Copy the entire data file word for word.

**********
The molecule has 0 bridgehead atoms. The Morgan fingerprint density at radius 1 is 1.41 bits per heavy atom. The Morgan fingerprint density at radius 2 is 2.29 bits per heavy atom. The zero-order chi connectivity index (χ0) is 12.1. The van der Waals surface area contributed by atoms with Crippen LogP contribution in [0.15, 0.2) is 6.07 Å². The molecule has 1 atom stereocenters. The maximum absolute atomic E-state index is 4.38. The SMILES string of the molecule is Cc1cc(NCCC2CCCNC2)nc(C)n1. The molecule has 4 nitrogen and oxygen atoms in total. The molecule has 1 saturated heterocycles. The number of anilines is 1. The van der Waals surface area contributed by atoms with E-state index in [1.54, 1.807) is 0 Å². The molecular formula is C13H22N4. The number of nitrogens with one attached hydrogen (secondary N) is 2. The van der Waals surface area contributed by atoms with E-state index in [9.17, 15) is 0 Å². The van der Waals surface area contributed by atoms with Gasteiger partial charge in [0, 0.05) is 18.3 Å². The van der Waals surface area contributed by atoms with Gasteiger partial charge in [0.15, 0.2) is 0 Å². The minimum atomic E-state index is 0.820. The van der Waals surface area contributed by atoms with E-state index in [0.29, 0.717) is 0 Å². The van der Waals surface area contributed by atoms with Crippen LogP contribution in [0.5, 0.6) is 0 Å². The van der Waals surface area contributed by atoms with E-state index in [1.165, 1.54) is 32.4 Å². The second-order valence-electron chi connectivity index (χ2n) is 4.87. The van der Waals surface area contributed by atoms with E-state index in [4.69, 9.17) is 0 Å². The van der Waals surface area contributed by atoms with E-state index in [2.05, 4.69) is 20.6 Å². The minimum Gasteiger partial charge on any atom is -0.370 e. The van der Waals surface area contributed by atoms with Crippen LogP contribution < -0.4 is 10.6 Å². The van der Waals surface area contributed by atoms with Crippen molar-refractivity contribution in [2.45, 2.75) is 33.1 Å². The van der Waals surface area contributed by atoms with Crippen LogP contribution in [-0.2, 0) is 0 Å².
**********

The molecule has 0 bridgehead atoms. The Morgan fingerprint density at radius 1 is 1.41 bits per heavy atom. The Morgan fingerprint density at radius 2 is 2.29 bits per heavy atom. The zero-order chi connectivity index (χ0) is 12.1. The van der Waals surface area contributed by atoms with Crippen LogP contribution in [0.15, 0.2) is 6.07 Å². The molecule has 1 atom stereocenters. The maximum absolute atomic E-state index is 4.38. The SMILES string of the molecule is Cc1cc(NCCC2CCCNC2)nc(C)n1. The molecule has 4 nitrogen and oxygen atoms in total. The molecule has 1 saturated heterocycles. The number of anilines is 1. The van der Waals surface area contributed by atoms with E-state index in [1.54, 1.807) is 0 Å². The molecular formula is C13H22N4. The number of nitrogens with one attached hydrogen (secondary N) is 2. The van der Waals surface area contributed by atoms with E-state index in [9.17, 15) is 0 Å². The van der Waals surface area contributed by atoms with Gasteiger partial charge in [0, 0.05) is 18.3 Å². The van der Waals surface area contributed by atoms with Gasteiger partial charge in [0.15, 0.2) is 0 Å². The minimum atomic E-state index is 0.820. The van der Waals surface area contributed by atoms with E-state index in [0.29, 0.717) is 0 Å². The van der Waals surface area contributed by atoms with Crippen LogP contribution in [0.5, 0.6) is 0 Å². The van der Waals surface area contributed by atoms with E-state index in [1.165, 1.54) is 32.4 Å². The second-order valence-electron chi connectivity index (χ2n) is 4.87. The van der Waals surface area contributed by atoms with E-state index in [4.69, 9.17) is 0 Å². The van der Waals surface area contributed by atoms with E-state index in [2.05, 4.69) is 20.6 Å². The minimum Gasteiger partial charge on any atom is -0.370 e. The van der Waals surface area contributed by atoms with Crippen LogP contribution < -0.4 is 10.6 Å². The van der Waals surface area contributed by atoms with Crippen molar-refractivity contribution in [2.45, 2.75) is 33.1 Å². The van der Waals surface area contributed by atoms with Crippen LogP contribution in [-0.2, 0) is 0 Å².